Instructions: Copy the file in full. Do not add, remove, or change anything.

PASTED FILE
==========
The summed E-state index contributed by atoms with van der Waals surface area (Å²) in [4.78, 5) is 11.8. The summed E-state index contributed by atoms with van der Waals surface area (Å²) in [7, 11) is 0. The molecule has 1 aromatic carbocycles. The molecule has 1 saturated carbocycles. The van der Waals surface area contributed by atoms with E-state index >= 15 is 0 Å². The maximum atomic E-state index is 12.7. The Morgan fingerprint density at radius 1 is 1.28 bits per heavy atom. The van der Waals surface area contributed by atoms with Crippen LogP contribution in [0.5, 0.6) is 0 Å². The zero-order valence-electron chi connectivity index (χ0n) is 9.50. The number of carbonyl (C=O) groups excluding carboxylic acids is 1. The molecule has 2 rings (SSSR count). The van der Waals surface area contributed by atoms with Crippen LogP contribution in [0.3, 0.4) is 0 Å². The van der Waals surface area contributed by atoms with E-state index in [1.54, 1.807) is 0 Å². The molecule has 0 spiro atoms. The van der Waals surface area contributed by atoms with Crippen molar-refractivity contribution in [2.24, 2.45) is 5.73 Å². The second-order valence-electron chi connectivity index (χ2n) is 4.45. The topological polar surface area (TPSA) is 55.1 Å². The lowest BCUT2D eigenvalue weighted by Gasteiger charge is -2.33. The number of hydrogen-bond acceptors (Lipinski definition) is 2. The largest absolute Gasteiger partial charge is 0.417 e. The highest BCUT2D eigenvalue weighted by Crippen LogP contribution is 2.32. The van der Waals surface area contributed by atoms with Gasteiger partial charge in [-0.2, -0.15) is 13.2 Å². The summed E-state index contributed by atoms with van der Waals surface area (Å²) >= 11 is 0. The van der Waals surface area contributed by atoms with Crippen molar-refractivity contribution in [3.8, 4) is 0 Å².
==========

The summed E-state index contributed by atoms with van der Waals surface area (Å²) in [4.78, 5) is 11.8. The summed E-state index contributed by atoms with van der Waals surface area (Å²) in [7, 11) is 0. The molecule has 1 aromatic carbocycles. The molecule has 1 saturated carbocycles. The van der Waals surface area contributed by atoms with E-state index >= 15 is 0 Å². The maximum atomic E-state index is 12.7. The Morgan fingerprint density at radius 1 is 1.28 bits per heavy atom. The van der Waals surface area contributed by atoms with Crippen LogP contribution in [0.5, 0.6) is 0 Å². The zero-order valence-electron chi connectivity index (χ0n) is 9.50. The number of carbonyl (C=O) groups excluding carboxylic acids is 1. The molecule has 2 rings (SSSR count). The van der Waals surface area contributed by atoms with Crippen LogP contribution in [0.3, 0.4) is 0 Å². The van der Waals surface area contributed by atoms with E-state index in [1.54, 1.807) is 0 Å². The molecule has 0 spiro atoms. The van der Waals surface area contributed by atoms with Crippen molar-refractivity contribution in [2.24, 2.45) is 5.73 Å². The second-order valence-electron chi connectivity index (χ2n) is 4.45. The topological polar surface area (TPSA) is 55.1 Å². The lowest BCUT2D eigenvalue weighted by Gasteiger charge is -2.33. The number of hydrogen-bond acceptors (Lipinski definition) is 2. The largest absolute Gasteiger partial charge is 0.417 e. The highest BCUT2D eigenvalue weighted by Crippen LogP contribution is 2.32. The van der Waals surface area contributed by atoms with Gasteiger partial charge in [-0.2, -0.15) is 13.2 Å². The summed E-state index contributed by atoms with van der Waals surface area (Å²) >= 11 is 0. The van der Waals surface area contributed by atoms with Crippen molar-refractivity contribution in [3.8, 4) is 0 Å².